People don’t make headlines after going to the beach and not seeing a shark, or eating at a local fast food joint and not getting food poisoning. Our everyday lives are machines that rely on a myriad of cogs to function as expected, most of which don’t get noticed until they fail to do so.
It’s been phrased a thousand different ways, but the fact remains the same: much of one’s life is determined by how they respond when things do not happen as expected. In fact, perhaps the only thing more valuable than stability and predictability is the capacity to adapt when you have neither. But even the most adaptable people have a fail-safe, something to protect them in exceptionally troubling times. So, what happens when the fail-safe fails? I, along with many other newly unemployed Georgians, am finding this out the hard way.
Life was good in pre-COVID-19 times, back in the days when the coronavirus seemed more like an overused meme than a looming threat. As a student putting myself through college, I tried to make the most of my opportunities. Two days a week, I was on campus, taking classes in my third year of pursuing a mechanical engineering degree. On the other three, I was commuting to Atlanta to intern at an automotive company, where I planned to continue working through the summer. A full-night’s sleep was rare, and my 17-year-old Camry certainly didn’t appreciate the 360 miles every week, but knowing I was able to pay my bills while gaining practical experience made it well worth it.
COVID-19 hit, and the rest is history. You don’t need another commercial — complete with the phrase “we’re all in this together” and accompanied by a piano — to remind you what has happened.
In early April, I lost my job. Prospective employers were closing down as fast as I could fill out their applications. Rent, being annoyingly resilient, was closing down for nobody.
Quickly, I realized unemployment benefits were my best shot at staying afloat. Shortly after applying, I began receiving weekly payments, and with them, some peace of mind. The fail-safe was working. For now.
After three weeks, the payments stopped, and the Department of Labor’s website wouldn’t allow me to make any more claims. I tried calling the department’s Athens office a few times with no success. I didn’t think much of it at the time. It was understandable that they would be a little behind while processing an exponentially larger-than-usual number of claims.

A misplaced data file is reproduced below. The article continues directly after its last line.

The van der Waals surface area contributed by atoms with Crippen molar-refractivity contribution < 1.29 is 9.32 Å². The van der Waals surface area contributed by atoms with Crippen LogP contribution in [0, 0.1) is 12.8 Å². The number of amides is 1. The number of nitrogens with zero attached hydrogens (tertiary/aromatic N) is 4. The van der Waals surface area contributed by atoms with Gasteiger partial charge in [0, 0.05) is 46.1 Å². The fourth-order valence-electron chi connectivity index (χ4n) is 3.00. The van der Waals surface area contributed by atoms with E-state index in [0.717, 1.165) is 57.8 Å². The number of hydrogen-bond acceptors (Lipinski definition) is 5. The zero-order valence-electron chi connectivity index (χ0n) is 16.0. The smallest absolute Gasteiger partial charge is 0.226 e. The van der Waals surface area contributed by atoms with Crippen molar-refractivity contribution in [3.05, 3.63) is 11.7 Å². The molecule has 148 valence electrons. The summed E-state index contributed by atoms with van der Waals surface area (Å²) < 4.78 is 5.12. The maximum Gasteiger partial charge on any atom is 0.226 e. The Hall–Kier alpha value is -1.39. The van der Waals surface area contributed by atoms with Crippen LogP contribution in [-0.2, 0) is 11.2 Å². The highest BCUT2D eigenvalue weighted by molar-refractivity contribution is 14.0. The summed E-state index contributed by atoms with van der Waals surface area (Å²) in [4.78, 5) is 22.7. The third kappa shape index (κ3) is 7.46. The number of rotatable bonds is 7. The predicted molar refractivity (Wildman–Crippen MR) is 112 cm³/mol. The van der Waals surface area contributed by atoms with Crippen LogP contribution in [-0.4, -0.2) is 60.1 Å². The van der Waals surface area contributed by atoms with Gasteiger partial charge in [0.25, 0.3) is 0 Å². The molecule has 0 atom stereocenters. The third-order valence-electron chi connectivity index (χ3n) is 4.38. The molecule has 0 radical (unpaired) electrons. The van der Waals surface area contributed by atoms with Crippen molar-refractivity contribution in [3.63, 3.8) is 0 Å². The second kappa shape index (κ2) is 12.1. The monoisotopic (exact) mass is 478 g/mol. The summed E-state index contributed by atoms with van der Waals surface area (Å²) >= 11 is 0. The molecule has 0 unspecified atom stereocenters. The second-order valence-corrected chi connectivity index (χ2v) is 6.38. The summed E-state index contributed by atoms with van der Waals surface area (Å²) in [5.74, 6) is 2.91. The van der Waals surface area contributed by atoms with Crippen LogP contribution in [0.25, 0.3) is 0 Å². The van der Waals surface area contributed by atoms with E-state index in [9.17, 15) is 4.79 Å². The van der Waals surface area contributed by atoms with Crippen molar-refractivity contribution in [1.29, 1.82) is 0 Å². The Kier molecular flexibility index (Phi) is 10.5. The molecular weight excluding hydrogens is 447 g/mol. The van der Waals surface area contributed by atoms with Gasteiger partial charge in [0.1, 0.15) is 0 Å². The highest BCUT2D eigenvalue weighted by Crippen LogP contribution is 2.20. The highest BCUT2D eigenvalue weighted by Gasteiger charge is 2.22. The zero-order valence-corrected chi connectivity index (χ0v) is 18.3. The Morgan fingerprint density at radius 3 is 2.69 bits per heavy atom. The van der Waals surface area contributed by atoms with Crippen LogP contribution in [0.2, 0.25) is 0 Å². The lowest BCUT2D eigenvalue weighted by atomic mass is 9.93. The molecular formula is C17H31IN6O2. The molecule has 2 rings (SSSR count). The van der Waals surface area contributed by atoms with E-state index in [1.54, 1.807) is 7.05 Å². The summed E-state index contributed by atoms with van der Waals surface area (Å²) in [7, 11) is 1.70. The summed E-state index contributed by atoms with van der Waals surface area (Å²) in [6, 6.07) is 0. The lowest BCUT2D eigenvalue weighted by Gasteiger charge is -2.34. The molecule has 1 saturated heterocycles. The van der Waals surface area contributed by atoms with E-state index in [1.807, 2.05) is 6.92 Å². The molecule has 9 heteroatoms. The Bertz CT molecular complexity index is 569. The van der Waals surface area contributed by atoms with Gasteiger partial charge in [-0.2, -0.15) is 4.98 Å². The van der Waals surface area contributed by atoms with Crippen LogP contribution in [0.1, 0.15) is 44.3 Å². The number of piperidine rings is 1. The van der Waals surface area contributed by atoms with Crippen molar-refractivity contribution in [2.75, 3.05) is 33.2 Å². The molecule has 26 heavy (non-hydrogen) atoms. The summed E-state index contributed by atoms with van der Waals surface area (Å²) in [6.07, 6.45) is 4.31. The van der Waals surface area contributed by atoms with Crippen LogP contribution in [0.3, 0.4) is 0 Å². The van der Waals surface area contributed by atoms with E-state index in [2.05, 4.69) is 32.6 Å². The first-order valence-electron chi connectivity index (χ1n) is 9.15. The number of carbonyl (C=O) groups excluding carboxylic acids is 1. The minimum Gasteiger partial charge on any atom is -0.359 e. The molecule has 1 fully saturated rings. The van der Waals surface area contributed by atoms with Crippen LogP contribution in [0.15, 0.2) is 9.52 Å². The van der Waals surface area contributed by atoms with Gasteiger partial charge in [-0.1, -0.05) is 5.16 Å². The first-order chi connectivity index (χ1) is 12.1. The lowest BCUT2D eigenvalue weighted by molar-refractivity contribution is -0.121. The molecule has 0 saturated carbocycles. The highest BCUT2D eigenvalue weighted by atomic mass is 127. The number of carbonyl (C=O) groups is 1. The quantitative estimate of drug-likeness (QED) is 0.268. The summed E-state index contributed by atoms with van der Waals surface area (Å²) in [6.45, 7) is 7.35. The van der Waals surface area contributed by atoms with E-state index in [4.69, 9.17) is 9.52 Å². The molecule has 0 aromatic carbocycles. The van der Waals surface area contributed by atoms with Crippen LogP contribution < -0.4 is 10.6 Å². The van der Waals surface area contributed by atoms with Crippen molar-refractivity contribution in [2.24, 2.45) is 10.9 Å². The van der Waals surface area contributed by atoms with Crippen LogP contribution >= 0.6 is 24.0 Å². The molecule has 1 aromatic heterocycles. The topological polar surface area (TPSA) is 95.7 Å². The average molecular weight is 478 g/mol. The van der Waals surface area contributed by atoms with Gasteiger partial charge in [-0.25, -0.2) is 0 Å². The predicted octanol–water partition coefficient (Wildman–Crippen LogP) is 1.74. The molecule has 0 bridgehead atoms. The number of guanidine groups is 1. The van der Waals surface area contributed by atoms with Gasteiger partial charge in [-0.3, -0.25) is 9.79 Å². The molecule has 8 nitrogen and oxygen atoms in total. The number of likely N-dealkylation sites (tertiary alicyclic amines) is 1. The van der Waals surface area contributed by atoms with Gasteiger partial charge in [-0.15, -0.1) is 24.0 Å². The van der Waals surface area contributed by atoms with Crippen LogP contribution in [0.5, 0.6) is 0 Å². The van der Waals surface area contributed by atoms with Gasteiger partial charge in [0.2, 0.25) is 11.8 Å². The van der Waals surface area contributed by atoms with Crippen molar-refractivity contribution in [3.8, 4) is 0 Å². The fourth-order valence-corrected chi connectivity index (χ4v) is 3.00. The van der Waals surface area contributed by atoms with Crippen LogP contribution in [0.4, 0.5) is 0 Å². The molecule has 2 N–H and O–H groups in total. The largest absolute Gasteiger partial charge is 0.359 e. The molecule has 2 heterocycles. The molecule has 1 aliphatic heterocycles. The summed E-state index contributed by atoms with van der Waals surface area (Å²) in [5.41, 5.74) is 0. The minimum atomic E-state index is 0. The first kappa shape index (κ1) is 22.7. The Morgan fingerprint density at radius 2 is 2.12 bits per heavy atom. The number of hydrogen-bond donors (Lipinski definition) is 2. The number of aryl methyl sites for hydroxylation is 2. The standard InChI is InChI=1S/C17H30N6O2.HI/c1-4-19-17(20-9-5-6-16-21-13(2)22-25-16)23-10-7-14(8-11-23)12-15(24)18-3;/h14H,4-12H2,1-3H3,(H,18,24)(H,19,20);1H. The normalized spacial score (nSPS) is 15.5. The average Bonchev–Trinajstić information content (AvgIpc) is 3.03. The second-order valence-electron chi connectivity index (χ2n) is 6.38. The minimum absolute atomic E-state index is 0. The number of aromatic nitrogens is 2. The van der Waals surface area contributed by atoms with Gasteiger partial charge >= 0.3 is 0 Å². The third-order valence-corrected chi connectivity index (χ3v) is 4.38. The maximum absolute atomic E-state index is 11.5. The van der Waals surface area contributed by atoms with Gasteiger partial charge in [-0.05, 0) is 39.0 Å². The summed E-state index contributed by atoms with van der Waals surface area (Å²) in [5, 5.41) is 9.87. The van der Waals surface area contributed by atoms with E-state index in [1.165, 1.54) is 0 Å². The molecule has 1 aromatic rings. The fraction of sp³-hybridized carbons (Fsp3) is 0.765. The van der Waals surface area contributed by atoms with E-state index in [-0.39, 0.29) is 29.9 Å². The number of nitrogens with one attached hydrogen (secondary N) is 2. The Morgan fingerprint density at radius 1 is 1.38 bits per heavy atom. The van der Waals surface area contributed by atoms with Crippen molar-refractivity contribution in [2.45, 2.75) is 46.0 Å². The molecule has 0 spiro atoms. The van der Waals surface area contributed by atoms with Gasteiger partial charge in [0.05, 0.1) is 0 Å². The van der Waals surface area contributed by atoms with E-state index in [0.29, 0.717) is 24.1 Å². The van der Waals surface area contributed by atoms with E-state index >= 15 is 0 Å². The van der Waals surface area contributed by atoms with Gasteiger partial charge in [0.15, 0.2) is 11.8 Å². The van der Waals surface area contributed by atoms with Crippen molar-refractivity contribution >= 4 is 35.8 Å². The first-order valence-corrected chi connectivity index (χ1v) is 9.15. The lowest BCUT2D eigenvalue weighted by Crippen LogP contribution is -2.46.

What I didn’t envision was me sitting here today, writing this, having yet to receive a single response. Six weeks of sending emails, attempting phone calls and leaving more messages than I can count have left me helpless and clueless. I even managed to get a hold of the federal DOL office, which directed me straight back to the unreachable Athens office.
In a pandemic with no end in sight, this absence of communication is unnerving to say the least. Still, the stakes of my situation pale in comparison to the people who need money to provide for their families and loved ones. A quick scroll through comments on the Georgia DOL’s Twitter account reveals thousands of Georgians who are having issues similar to mine, if not worse. Many have yet to receive even one payment after qualifying for unemployment nearly four months ago. The one constant is the lack of sufficient explanation or response from the department.
Nobody could have prepared for all of this, but we’ve seen countless businesses and organizations adapt to the situation and sustain at least some level of operation. When millions of Americans’ lives could become dependent on one system at any given time, that system needs to be built to function properly in the harshest of conditions, and to expect the unexpected. COVID-19 set the stage for the DOL to do just that, and the stage proved to be too big.